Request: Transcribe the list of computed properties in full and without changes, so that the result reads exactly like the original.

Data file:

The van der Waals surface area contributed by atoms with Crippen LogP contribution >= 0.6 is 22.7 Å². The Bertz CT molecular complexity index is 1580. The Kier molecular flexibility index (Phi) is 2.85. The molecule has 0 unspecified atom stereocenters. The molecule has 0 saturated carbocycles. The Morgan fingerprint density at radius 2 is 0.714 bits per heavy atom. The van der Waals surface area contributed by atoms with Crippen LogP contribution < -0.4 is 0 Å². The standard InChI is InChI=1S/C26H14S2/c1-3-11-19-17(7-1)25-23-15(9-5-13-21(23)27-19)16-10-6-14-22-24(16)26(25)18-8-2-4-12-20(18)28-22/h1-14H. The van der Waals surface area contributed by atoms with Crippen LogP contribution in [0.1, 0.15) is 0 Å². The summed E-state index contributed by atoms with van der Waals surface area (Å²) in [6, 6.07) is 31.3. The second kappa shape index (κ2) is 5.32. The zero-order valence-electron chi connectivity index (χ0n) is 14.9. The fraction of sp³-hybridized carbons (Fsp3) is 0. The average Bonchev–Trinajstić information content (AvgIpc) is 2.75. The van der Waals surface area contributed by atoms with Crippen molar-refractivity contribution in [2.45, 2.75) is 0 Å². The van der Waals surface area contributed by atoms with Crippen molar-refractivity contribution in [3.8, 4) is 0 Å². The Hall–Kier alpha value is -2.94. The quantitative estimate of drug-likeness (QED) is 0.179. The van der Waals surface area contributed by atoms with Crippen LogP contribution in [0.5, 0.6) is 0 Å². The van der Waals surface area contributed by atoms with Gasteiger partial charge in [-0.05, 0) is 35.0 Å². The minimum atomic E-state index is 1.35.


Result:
The van der Waals surface area contributed by atoms with Crippen LogP contribution >= 0.6 is 22.7 Å². The Bertz CT molecular complexity index is 1580. The Kier molecular flexibility index (Phi) is 2.85. The molecule has 0 unspecified atom stereocenters. The molecule has 0 saturated carbocycles. The Morgan fingerprint density at radius 2 is 0.714 bits per heavy atom. The van der Waals surface area contributed by atoms with Crippen LogP contribution < -0.4 is 0 Å². The standard InChI is InChI=1S/C26H14S2/c1-3-11-19-17(7-1)25-23-15(9-5-13-21(23)27-19)16-10-6-14-22-24(16)26(25)18-8-2-4-12-20(18)28-22/h1-14H. The van der Waals surface area contributed by atoms with Crippen LogP contribution in [0.1, 0.15) is 0 Å². The summed E-state index contributed by atoms with van der Waals surface area (Å²) in [6, 6.07) is 31.3. The second kappa shape index (κ2) is 5.32. The zero-order valence-electron chi connectivity index (χ0n) is 14.9. The fraction of sp³-hybridized carbons (Fsp3) is 0. The average Bonchev–Trinajstić information content (AvgIpc) is 2.75. The van der Waals surface area contributed by atoms with Crippen molar-refractivity contribution in [2.45, 2.75) is 0 Å². The van der Waals surface area contributed by atoms with Crippen molar-refractivity contribution in [3.8, 4) is 0 Å². The Hall–Kier alpha value is -2.94. The quantitative estimate of drug-likeness (QED) is 0.179. The van der Waals surface area contributed by atoms with Crippen LogP contribution in [0.5, 0.6) is 0 Å². The van der Waals surface area contributed by atoms with Gasteiger partial charge in [-0.05, 0) is 35.0 Å². The minimum atomic E-state index is 1.35.